Christmas is about family, music, cookies, and lots of lights. And Hannukah has its own special light tradition with the Menorah. Getting friends and relatives to pose, chaotic surroundings and uneven lighting make snapping the perfect a challenge.
Read on for picture taking tips during the holidays.
Set Your Shutter Speeds
Do you see what I see?
Okay, let’s play around with that cherished Christmas carol.
Your camera doesn’t see what you see, especially when it comes to taking pictures of Christmas lights. They’re beautiful, but capturing them the way you see them can be challenging.
Lighting is key to making photos look like keepsakes, but Christmas lights on a tree or lights hung outside on a house aren’t powerful. An article on Expert Photography.com says, “Our eyes adapt to a dim light rather quickly, so we can see the dim scene as brightly lit. But the camera isn’t that sophisticated.”
A slow shutter speed makes the glow of lights more visible. But don’t set the speed for too long or the picture will be overexposed.
Set your phone to night mode.
Use the Three-Legged Assistant
You can shake gift boxes, but if you shake your camera then the pictures will blur. Tripods are useful for reducing the likelihood of blurred shots. They also aid in framing pictures well and make it much easier to set a timer so you get everyone in the shot without it being a selfie.
Get Your Own Bokeh Background
Ever see professional photographs with those blurry lights in the background. That’s the Bokeh effect, defined on Adobe.com as a Japanese word which means “haze” or “blur.”
If you’re much more of an amateur selfie snapper then you’re not going to master the Bokeh effect between now and January 1st.
Don’t despair. Use portrait mode to create a shallow depth of field that gives a blurred effect in the background. People and faces pop while lightly fuzzing out those twinkling tree lights or falling snowflakes.
Today’s Parent magazine recommends using the iPhone11 to accomplish this effect, but most smartphones on the market can do this.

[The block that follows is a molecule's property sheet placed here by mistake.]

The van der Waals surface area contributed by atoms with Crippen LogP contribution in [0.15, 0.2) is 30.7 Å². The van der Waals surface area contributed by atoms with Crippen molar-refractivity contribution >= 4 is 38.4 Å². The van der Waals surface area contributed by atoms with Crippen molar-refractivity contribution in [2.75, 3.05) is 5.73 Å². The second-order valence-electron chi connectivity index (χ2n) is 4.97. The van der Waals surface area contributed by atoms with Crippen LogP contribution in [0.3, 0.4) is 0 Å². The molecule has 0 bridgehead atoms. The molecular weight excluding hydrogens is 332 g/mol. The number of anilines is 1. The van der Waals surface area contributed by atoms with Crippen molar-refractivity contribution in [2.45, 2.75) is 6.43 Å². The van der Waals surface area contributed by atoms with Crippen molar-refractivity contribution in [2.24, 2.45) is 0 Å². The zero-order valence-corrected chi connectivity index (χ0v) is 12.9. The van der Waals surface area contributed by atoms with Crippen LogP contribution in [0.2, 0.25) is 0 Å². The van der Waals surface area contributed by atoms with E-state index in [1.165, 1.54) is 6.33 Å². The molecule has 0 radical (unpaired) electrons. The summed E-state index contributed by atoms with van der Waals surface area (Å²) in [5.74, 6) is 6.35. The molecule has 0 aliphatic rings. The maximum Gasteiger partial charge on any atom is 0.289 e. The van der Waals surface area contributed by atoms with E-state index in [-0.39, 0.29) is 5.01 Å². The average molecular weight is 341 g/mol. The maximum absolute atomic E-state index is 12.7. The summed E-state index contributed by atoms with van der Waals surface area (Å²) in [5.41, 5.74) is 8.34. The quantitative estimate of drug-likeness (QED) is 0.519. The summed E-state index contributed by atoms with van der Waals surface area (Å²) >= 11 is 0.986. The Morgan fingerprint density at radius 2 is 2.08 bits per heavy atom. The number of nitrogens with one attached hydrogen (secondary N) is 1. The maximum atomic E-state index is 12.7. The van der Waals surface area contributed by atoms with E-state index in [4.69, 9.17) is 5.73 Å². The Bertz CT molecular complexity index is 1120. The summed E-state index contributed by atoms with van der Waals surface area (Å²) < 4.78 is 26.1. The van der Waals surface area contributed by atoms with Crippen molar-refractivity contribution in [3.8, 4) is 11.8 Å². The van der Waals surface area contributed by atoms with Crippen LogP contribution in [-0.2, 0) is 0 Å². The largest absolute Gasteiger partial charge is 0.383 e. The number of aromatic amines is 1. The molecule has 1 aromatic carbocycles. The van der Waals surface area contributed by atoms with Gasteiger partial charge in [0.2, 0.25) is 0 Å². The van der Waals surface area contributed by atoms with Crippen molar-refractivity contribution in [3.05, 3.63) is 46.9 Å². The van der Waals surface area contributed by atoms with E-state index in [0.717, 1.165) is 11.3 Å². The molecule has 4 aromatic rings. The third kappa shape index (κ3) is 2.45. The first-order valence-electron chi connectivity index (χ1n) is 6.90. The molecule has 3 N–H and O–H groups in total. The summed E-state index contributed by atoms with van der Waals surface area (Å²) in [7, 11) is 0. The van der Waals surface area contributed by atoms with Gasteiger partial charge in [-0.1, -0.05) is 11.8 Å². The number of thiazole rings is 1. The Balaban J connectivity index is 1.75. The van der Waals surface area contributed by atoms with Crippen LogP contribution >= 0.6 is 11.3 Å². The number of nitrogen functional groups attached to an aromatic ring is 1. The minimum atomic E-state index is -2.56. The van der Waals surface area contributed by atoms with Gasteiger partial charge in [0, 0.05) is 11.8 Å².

Take Fewer Shots
It’s easy to snap, snap, snap and not enjoy the moment. So, take fewer shots to take the pressure off of capturing every part of the holidays.
Organize and Store the Memories
Where and how will you store your holiday photos?
I’ve been a photo coach for 26 years and I can say I’ve never seen a solution for storing photos like there is now.
The digital system I recommend for my clients is guaranteed to last a lifetime, plus 100 years. The pictures can be uploaded and stored in an online album that can be kept private or shared with family and friends.
Here’s another question needing an answer:
How do you choose what pictures to keep and which ones to delete?
You don’t need a quantity of photos from each holiday, but rather select ones that are meaningful. I have my clients think through the questions a journalist would ask:
- Who—is in the picture?
- What—is happening?
- Where—is this taking place
- When—did it occur?
- Why—is this important?
You can ask the same questions to organize your out-of-date media files like VHS tapes, slide shows and more that you want to convert into digital files.
Pictures as Gifts
Your photos make meaningful gifts in photobooks, or printed on everyday items like mugs, calendars or even T-shirts. Positive memories are important to our well-being.
I’m Here to Help
Contact me to answer any questions you might have about organizing and guaranteed storage of your photos in a space that you own.
Check out my free events webpage, too, where you can log on and learn at your convenience.
Have a wonderful holiday season.